After much research, I decided on this satnav as it was the only model at this price with maps of east and western Europe. I've had other satnav's (PDA with Destinator maps which was pretty good and Navman with TMC which was awful).





On the whole the Navigon is very good. I used it recently to go to visit friends in France and it worked well. There are a few things that bother me about it though and here they are:


1. Logbook entry - As soon as you put in the address and press navigate, it doesn't navigate! It asks if you want to add it to your Logbook. So far I've yet to add anything to my Logbook as I find this function completely annoying. Seeing as I am forever in a rush and that the Navigon stores all the addresses that have been entered, I'm finding this function completely redundant. It even more annoying that it's impossible to shut the Logbook function off altogether. Also, I have no idea how to find the Logbook on it's own.


2. I get a lot of Fatal Error messages where I have to restart the unit by inserting a stylus (or in my case the toothpick from my Swiss Army Knife) into the little hole which is located on the bottom and encased in the holder. Seeing as getting the Navigon in the holder is fiddly to begin with, having to remove it to put the toothpick in is a giant ball ache. You also have to be careful to shut the unit off after restarting it as pushing it back into the holder may cause yet another Fatal Error.


3. TMC - It doesn't work in Britain or France which seeing as they may want to sell more of these things to people in Britain, is just plain stupid. They have the TMC function everywhere else but the two countries that are the closest to one another. Also, I can't seem to find where I might be able to purchase the TMC for Britain anywhere online(it's supposedly available for 40 quid). I know it's a whole lot cheaper than the TomTom with TMC but TomTom is very well known in the UK so Navigon may well try to position it better in UK market by offering free TMC!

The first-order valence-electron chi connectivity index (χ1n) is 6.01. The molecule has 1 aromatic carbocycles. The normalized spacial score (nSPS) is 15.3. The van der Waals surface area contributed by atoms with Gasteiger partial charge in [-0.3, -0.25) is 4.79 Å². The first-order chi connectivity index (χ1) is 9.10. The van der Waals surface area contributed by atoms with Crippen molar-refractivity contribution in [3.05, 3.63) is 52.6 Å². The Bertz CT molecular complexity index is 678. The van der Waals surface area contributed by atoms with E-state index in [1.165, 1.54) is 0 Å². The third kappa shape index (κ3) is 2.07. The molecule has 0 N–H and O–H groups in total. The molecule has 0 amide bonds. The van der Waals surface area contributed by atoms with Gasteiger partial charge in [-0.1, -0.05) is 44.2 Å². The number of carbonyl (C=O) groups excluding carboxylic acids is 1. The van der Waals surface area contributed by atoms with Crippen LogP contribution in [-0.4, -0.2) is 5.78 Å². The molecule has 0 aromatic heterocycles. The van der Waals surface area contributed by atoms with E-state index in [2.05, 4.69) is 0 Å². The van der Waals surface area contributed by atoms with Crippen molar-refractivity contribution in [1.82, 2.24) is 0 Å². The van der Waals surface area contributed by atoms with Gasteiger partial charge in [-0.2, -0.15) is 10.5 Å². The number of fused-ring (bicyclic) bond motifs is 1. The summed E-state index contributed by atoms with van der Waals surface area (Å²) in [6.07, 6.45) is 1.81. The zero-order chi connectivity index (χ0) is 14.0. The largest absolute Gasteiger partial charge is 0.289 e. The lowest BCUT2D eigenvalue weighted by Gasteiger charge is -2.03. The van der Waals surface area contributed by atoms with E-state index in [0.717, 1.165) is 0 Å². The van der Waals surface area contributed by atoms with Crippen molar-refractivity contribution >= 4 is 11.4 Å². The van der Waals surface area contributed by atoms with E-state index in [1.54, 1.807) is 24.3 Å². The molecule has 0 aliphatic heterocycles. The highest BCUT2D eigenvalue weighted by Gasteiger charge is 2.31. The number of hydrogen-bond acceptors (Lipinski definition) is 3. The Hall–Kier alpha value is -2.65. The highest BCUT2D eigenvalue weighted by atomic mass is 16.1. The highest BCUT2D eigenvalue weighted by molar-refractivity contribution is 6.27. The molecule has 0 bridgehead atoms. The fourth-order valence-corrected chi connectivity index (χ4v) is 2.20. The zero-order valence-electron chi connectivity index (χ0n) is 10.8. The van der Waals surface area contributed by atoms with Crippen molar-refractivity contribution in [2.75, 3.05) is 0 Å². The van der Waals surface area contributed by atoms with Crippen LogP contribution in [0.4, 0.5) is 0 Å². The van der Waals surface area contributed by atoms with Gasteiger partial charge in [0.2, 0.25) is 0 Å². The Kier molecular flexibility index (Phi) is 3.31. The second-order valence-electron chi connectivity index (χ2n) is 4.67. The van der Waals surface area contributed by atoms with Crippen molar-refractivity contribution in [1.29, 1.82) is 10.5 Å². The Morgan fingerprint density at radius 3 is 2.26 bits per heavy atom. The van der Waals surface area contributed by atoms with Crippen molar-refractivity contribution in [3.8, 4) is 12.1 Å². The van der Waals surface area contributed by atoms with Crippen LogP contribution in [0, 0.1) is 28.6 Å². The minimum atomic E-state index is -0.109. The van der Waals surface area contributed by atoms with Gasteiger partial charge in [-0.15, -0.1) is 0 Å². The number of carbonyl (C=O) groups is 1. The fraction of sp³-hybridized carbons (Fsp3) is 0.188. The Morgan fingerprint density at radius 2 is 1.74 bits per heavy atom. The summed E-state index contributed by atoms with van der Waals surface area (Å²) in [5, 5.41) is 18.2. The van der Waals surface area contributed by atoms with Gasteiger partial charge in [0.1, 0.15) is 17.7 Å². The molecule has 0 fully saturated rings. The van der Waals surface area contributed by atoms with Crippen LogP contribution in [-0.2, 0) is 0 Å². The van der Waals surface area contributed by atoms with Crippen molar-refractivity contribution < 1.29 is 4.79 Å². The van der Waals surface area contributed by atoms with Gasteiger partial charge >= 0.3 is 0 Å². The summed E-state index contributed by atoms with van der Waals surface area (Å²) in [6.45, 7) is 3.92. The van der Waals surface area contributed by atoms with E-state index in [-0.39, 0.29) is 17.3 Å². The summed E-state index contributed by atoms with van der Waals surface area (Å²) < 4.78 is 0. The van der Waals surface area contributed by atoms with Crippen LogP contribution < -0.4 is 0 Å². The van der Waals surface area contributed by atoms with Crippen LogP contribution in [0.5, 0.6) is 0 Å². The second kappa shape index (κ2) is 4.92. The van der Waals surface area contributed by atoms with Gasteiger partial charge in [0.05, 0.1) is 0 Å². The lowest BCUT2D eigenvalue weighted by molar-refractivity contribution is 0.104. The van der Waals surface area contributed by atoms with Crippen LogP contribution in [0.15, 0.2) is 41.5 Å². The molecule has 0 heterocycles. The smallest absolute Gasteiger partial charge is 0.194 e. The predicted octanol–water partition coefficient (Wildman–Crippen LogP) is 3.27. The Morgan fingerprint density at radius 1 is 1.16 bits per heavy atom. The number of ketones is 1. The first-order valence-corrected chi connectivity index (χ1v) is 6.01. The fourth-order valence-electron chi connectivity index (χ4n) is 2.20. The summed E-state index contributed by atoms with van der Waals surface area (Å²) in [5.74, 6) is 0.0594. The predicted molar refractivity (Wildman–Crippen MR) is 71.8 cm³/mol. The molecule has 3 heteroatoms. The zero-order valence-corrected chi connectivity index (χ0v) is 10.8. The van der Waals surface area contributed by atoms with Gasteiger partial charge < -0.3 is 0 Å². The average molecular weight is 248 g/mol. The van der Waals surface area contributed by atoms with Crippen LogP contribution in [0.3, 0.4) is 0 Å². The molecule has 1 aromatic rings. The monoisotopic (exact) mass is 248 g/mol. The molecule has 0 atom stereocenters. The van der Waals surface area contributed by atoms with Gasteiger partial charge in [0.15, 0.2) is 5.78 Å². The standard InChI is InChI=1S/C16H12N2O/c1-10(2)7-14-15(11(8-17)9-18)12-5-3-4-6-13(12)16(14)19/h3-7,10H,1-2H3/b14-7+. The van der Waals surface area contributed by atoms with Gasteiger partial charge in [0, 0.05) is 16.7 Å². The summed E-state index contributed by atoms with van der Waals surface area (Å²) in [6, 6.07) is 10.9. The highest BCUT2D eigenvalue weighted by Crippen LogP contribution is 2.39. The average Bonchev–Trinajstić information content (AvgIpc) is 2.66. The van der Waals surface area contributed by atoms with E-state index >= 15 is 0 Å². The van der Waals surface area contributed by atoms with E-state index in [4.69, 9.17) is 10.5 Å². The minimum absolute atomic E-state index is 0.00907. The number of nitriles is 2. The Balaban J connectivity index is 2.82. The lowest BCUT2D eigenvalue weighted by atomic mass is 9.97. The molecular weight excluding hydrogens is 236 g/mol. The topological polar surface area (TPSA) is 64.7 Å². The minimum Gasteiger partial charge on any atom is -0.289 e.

4. Lane Assist Function - It doesn't really bother me but I thought that you might like to know that it's a frozen picture of what lane you should be in rather than showing you in real time navigation. It's when you get into the lane that it goes back to ordinary navigation.


4. POI's - In all my online research, no one ever seems to make a big deal about POI's but to me, they're one of the most important prerequisites to buying a decent SatNav. While Destinator had more Points of Interest than you could shake a stick at and the Navman had none, I'm finding that Navigon's is fine with all the chain hotels listed. I travel a fair amount in Europe and it's really important to me to be able to find fuel, food, shopping centres and especially hotels when I'm driving around in Germany at 2am and completely out of my mind with tiredness. The Navigon's biggest drawback on the POI front is that you can't add your own.





Although it doesn't sound like it, I'm actually really pleased with the Navigon. I'm of the belief that all GPS devices have their little quirks and these are some of ones that bother me about this particular make. They're a brand leader in Germany and in the US so maybe it's time that Britain got off the TomTom bandwagon. Happy traveling!